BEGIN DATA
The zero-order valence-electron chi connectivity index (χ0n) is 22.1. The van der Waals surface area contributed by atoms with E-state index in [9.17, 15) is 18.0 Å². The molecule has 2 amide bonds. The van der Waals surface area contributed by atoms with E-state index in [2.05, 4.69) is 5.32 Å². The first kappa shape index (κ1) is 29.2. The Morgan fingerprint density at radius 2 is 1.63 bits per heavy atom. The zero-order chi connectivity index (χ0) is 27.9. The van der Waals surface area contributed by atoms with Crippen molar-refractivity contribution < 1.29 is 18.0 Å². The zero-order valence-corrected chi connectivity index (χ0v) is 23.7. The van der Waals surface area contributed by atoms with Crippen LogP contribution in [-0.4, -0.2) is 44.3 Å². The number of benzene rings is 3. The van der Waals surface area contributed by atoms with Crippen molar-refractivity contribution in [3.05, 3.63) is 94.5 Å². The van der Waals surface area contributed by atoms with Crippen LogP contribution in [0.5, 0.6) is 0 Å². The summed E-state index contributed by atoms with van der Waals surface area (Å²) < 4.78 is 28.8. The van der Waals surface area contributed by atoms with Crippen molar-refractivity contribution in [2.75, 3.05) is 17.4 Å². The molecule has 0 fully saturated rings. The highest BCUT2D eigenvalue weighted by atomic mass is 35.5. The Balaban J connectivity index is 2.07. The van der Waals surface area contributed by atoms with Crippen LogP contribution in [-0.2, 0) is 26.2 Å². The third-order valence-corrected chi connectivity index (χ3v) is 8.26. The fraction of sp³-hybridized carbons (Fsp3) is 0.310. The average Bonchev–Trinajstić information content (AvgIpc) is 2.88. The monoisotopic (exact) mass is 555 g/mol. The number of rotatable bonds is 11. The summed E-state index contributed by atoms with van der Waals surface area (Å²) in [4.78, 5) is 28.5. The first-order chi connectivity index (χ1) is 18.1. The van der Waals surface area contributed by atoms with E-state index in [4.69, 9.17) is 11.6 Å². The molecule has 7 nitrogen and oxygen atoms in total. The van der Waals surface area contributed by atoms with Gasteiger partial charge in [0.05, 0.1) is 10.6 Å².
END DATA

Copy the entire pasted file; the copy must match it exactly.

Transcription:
The zero-order valence-electron chi connectivity index (χ0n) is 22.1. The van der Waals surface area contributed by atoms with E-state index in [9.17, 15) is 18.0 Å². The molecule has 2 amide bonds. The van der Waals surface area contributed by atoms with E-state index in [2.05, 4.69) is 5.32 Å². The first kappa shape index (κ1) is 29.2. The Morgan fingerprint density at radius 2 is 1.63 bits per heavy atom. The zero-order chi connectivity index (χ0) is 27.9. The van der Waals surface area contributed by atoms with Crippen molar-refractivity contribution < 1.29 is 18.0 Å². The zero-order valence-corrected chi connectivity index (χ0v) is 23.7. The van der Waals surface area contributed by atoms with Crippen LogP contribution in [-0.4, -0.2) is 44.3 Å². The number of benzene rings is 3. The van der Waals surface area contributed by atoms with Crippen molar-refractivity contribution in [3.05, 3.63) is 94.5 Å². The van der Waals surface area contributed by atoms with Crippen LogP contribution in [0.5, 0.6) is 0 Å². The summed E-state index contributed by atoms with van der Waals surface area (Å²) < 4.78 is 28.8. The van der Waals surface area contributed by atoms with Crippen molar-refractivity contribution in [2.75, 3.05) is 17.4 Å². The molecule has 0 fully saturated rings. The highest BCUT2D eigenvalue weighted by atomic mass is 35.5. The Balaban J connectivity index is 2.07. The van der Waals surface area contributed by atoms with Crippen LogP contribution in [-0.2, 0) is 26.2 Å². The third-order valence-corrected chi connectivity index (χ3v) is 8.26. The fraction of sp³-hybridized carbons (Fsp3) is 0.310. The average Bonchev–Trinajstić information content (AvgIpc) is 2.88. The monoisotopic (exact) mass is 555 g/mol. The number of rotatable bonds is 11. The summed E-state index contributed by atoms with van der Waals surface area (Å²) in [4.78, 5) is 28.5. The first-order chi connectivity index (χ1) is 18.1. The van der Waals surface area contributed by atoms with E-state index in [4.69, 9.17) is 11.6 Å². The molecule has 7 nitrogen and oxygen atoms in total. The van der Waals surface area contributed by atoms with Gasteiger partial charge in [0.05, 0.1) is 10.6 Å².